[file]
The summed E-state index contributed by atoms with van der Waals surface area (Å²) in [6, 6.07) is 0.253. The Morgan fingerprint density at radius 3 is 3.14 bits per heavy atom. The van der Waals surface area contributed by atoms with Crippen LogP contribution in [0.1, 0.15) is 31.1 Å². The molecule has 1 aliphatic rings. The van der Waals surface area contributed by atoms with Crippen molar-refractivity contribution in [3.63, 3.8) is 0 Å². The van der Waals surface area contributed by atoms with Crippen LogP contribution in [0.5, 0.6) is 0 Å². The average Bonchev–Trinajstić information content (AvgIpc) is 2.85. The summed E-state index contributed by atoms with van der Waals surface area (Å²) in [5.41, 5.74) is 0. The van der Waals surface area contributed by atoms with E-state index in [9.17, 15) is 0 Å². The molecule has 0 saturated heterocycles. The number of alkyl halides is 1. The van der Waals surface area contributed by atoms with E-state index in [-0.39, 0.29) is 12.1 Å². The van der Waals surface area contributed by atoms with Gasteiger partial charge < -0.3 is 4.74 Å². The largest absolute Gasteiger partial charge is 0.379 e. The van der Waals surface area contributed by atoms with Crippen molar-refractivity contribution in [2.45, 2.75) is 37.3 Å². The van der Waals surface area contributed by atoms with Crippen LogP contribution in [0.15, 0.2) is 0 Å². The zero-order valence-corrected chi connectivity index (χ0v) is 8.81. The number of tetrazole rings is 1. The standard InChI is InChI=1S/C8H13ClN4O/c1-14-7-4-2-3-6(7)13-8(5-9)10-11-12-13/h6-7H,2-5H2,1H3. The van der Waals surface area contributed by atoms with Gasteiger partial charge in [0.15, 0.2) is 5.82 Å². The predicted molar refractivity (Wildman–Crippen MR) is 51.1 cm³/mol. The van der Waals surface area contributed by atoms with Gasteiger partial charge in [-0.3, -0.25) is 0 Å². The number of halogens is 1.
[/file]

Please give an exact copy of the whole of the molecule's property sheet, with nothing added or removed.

The summed E-state index contributed by atoms with van der Waals surface area (Å²) in [6, 6.07) is 0.253. The Morgan fingerprint density at radius 3 is 3.14 bits per heavy atom. The van der Waals surface area contributed by atoms with Crippen LogP contribution in [0.1, 0.15) is 31.1 Å². The molecule has 1 aliphatic rings. The van der Waals surface area contributed by atoms with Crippen molar-refractivity contribution in [3.63, 3.8) is 0 Å². The van der Waals surface area contributed by atoms with Crippen LogP contribution in [0.5, 0.6) is 0 Å². The average Bonchev–Trinajstić information content (AvgIpc) is 2.85. The summed E-state index contributed by atoms with van der Waals surface area (Å²) in [5.41, 5.74) is 0. The van der Waals surface area contributed by atoms with E-state index in [9.17, 15) is 0 Å². The molecule has 0 saturated heterocycles. The number of alkyl halides is 1. The van der Waals surface area contributed by atoms with E-state index in [-0.39, 0.29) is 12.1 Å². The van der Waals surface area contributed by atoms with Gasteiger partial charge < -0.3 is 4.74 Å². The largest absolute Gasteiger partial charge is 0.379 e. The van der Waals surface area contributed by atoms with Crippen molar-refractivity contribution in [2.45, 2.75) is 37.3 Å². The van der Waals surface area contributed by atoms with Crippen LogP contribution in [0.15, 0.2) is 0 Å². The zero-order valence-corrected chi connectivity index (χ0v) is 8.81. The number of tetrazole rings is 1. The standard InChI is InChI=1S/C8H13ClN4O/c1-14-7-4-2-3-6(7)13-8(5-9)10-11-12-13/h6-7H,2-5H2,1H3. The van der Waals surface area contributed by atoms with Gasteiger partial charge in [0.15, 0.2) is 5.82 Å². The predicted molar refractivity (Wildman–Crippen MR) is 51.1 cm³/mol. The van der Waals surface area contributed by atoms with Gasteiger partial charge in [-0.3, -0.25) is 0 Å². The number of halogens is 1.